So how does full spectrum dominance apply when two actual competitor powers, Russia and China, begin to make their presences felt? Washington’s approach to each -- in Ukraine and in Asian waters -- might be thought of as divide and isolate.

In order to keep the Pacific Ocean as a classic “American lake,” the Obama administration has been “pivoting” back to Asia for several years now. This has involved only modest military moves, but an immodest attempt to pit Chinese nationalism against the Japanese variety, while strengthening alliances and relations across Southeast Asia with a focus on South China Sea energy disputes. At the same time, it has moved to lock a future trade agreement, the Trans-Pacific Partnership (TPP), in place.

In Russia’s western borderlands, the Obama administration has stoked the embers of regime change in Kiev into flames (fanned by local cheerleaders Poland and the Baltic nations) and into what clearly looked, to Vladimir Putin and Russia’s leadership, like an existential threat to Moscow. Unlike the U.S., whose sphere of influence (and military bases) are global, Russia was not to retain any significant influence in its former near abroad, which, when it comes to Kiev, is not for most Russians, “abroad” at all.

For Moscow, it seemed as if Washington and its NATO allies were increasingly interested in imposing a new Iron Curtain on their country from the Baltic to the Black Sea, with Ukraine simply as the tip of the spear. In BMB terms, think of it as an attempt to isolate Russia and impose a new barrier to relations with Germany. The ultimate aim would be to split Eurasia, preventing future moves toward trade and commercial integration via a process not controlled through Washington.

From Beijing’s point of view, the Ukraine crisis was a case of Washington crossing every imaginable red line to harass and isolate Russia. To its leaders, this looks like a concerted attempt to destabilize the region in ways favourable to American interests, supported by a full range of Washington’s elite from neocons and Cold War “liberals” to humanitarian interventionists in the Susan Rice and Samantha Power mould. Of course, if you’ve been following the Ukraine crisis from Washington, such perspectives seem as alien as any those of any Martian. But the world looks different from the heart of Eurasia than it does from Washington -- especially from a rising China with its newly minted “Chinese dream” (Zhongguo meng).

As laid out by President Xi Jinping, that dream would include a future network of Chinese-organized new Silk Roads that would create the equivalent of a Trans-Asian Express for Eurasian commerce. So if Beijing, for instance, feels pressure from Washington and Tokyo on the naval front, part of its response is a two-pronged, trade-based advance across the Eurasian landmass, one prong via Siberia and the other through the Central Asian “stans.” In this sense, though you wouldn’t know it if you only followed the American media or “debates” in Washington, we’re potentially entering a new world. Once upon a time not so long ago, Beijing’s leadership was flirting with the idea of rewriting the geopolitical/ economic game side by side with the U.S., while Putin’s Moscow hinted at the possibility of someday joining NATO. No longer. Today, the part of the West that both countries are interested in is a possible future Germany no longer dominated by American power and Washington’s wishes.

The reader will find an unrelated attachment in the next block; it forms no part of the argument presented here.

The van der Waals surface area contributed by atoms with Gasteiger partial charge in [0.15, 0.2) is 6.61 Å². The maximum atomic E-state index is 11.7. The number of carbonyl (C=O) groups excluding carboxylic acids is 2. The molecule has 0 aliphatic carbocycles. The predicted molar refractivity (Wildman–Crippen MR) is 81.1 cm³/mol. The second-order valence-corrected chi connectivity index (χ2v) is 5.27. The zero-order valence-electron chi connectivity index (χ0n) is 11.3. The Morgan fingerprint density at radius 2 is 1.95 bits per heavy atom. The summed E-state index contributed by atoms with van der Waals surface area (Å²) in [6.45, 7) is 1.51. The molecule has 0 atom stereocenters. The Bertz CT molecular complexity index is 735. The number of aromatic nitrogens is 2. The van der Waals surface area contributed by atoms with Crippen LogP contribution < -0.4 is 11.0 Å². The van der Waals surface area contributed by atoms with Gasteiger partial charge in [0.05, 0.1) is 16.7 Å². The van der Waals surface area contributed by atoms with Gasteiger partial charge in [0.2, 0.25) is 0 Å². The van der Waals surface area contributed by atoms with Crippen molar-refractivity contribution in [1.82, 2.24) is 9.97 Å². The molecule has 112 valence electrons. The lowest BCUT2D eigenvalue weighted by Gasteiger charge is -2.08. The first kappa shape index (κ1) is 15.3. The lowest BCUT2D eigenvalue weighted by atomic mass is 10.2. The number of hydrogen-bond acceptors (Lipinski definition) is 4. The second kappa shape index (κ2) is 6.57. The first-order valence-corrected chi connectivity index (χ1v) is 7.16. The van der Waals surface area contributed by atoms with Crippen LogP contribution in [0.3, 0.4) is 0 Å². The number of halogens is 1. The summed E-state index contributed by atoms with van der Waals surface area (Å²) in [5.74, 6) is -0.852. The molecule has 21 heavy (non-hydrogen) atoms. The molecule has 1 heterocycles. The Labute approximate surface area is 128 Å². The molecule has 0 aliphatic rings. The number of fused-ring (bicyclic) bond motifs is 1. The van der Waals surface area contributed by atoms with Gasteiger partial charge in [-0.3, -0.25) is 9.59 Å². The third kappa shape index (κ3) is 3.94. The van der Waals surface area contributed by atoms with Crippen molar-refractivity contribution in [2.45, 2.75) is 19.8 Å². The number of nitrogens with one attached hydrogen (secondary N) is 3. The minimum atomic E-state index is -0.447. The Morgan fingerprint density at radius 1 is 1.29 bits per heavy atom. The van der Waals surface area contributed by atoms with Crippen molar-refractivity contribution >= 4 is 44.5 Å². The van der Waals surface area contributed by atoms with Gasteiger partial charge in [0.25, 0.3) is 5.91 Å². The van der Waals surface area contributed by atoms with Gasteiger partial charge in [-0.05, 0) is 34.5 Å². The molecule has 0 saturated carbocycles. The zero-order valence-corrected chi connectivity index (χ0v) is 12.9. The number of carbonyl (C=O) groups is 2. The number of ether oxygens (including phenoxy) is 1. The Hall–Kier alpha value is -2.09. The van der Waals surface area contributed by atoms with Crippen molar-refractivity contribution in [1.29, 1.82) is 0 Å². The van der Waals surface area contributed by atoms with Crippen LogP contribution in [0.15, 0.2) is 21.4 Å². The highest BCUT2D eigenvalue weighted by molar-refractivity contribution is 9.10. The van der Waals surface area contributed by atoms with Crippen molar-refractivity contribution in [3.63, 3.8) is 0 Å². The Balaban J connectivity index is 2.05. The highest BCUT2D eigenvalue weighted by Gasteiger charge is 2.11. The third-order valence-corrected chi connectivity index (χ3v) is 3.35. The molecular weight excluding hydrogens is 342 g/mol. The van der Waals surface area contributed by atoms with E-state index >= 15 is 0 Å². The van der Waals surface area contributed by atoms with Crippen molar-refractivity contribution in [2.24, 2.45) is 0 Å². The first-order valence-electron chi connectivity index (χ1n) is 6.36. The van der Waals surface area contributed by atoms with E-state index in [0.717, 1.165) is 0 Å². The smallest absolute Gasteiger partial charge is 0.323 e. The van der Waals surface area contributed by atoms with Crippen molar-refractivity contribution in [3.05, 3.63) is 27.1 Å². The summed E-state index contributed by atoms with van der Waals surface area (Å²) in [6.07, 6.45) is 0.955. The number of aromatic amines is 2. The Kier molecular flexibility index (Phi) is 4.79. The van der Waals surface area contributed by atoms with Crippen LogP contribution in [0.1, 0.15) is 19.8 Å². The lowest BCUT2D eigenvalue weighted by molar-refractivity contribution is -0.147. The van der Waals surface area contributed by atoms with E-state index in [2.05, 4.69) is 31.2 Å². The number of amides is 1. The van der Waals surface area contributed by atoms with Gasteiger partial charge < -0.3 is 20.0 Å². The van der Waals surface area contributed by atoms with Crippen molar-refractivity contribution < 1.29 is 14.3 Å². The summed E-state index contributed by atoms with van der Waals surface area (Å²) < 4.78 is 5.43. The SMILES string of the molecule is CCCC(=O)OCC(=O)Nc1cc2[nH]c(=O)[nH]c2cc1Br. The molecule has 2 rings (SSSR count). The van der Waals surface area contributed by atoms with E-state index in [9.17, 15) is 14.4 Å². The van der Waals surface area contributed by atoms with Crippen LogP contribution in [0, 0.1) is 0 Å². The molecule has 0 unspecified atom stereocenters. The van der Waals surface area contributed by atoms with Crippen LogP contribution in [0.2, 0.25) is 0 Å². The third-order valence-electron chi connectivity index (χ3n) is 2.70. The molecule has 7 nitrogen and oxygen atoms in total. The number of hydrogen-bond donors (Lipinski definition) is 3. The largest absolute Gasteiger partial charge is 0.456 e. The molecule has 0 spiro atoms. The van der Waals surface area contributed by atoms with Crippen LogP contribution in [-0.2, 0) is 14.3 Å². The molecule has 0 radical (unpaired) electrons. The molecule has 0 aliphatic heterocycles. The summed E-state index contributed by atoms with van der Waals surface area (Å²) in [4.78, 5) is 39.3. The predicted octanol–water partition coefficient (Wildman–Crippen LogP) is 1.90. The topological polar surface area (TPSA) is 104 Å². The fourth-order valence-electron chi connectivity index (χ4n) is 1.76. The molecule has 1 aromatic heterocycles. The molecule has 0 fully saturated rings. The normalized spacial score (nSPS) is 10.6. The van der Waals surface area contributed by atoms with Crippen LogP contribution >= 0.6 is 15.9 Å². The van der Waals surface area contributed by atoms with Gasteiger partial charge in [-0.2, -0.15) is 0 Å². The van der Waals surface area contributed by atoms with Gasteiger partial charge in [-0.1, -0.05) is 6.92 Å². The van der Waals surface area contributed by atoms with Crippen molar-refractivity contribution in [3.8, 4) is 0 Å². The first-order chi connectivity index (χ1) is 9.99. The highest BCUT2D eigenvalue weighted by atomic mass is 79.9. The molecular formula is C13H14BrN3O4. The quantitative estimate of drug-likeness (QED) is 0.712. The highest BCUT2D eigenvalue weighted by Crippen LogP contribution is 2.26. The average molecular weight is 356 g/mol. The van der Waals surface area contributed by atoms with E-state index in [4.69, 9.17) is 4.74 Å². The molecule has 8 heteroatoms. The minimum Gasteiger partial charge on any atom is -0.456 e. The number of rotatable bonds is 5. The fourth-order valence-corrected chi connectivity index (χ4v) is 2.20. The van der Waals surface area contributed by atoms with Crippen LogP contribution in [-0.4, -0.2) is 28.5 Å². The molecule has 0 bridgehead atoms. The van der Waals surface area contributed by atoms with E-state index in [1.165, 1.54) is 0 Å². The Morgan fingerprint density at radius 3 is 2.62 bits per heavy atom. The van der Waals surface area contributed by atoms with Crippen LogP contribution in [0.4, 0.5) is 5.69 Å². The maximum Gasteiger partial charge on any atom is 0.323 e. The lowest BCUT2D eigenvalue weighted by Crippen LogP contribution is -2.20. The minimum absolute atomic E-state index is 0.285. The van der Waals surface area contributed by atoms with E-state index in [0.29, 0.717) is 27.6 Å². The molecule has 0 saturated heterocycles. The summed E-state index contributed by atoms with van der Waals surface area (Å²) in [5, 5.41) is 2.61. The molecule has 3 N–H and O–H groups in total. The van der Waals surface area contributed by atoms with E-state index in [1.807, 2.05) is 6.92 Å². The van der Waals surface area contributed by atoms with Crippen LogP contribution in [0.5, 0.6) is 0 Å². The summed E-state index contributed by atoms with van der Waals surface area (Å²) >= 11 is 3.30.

Moscow has, in fact, been involved in no less than half a century of strategic dialogue with Berlin that has included industrial cooperation and increasing energy interdependence. In many quarters of the Global South this has been noted and Germany is starting to be viewed as “the sixth BRICS” power (after Brazil, Russia, India, China, and South Africa). In the midst of global crises ranging from Syria to Ukraine, Berlin’s geostrategic interests seem to be slowly diverging from Washington’s. German industrialists, in particular, appear eager to pursue unlimited commercial deals with Russia and China. These might set their country on a path to global power unlimited by the EU’s borders and, in the long term, signal the end of the era in which Germany, however politely dealt with, was essentially an American satellite. It will be a long and winding road. The Bundestag, Germany’s parliament, is still addicted to a strong Atlanticist agenda and a pre-emptive obedience to Washington. There are still tens of thousands of American soldiers on German soil. Yet, for the first time, German chancellor Angela Merkel has been hesitating when it comes to imposing ever-heavier sanctions on Russia over the situation in Ukraine, because no fewer than 300,000 German jobs depend on relations with that country. Industrial leaders and the financial establishment have already sounded the alarm, fearing such sanctions would be totally counterproductive.

China’s Silk Road Banquet
China’s new geopolitical power play in Eurasia has few parallels in modern history. The days when the “Little Helmsman” Deng Xiaoping insisted that the country “keep a low profile” on the global stage are long gone. Of course, there are disagreements and conflicting strategies when it comes to managing the country’s hot spots: Taiwan, Hong Kong, Tibet, Xinjiang, the South China Sea, competitors India and Japan, and problematic allies like North Korea and Pakistan. And popular unrest in some Beijing-dominated “peripheries” is growing to incendiary levels.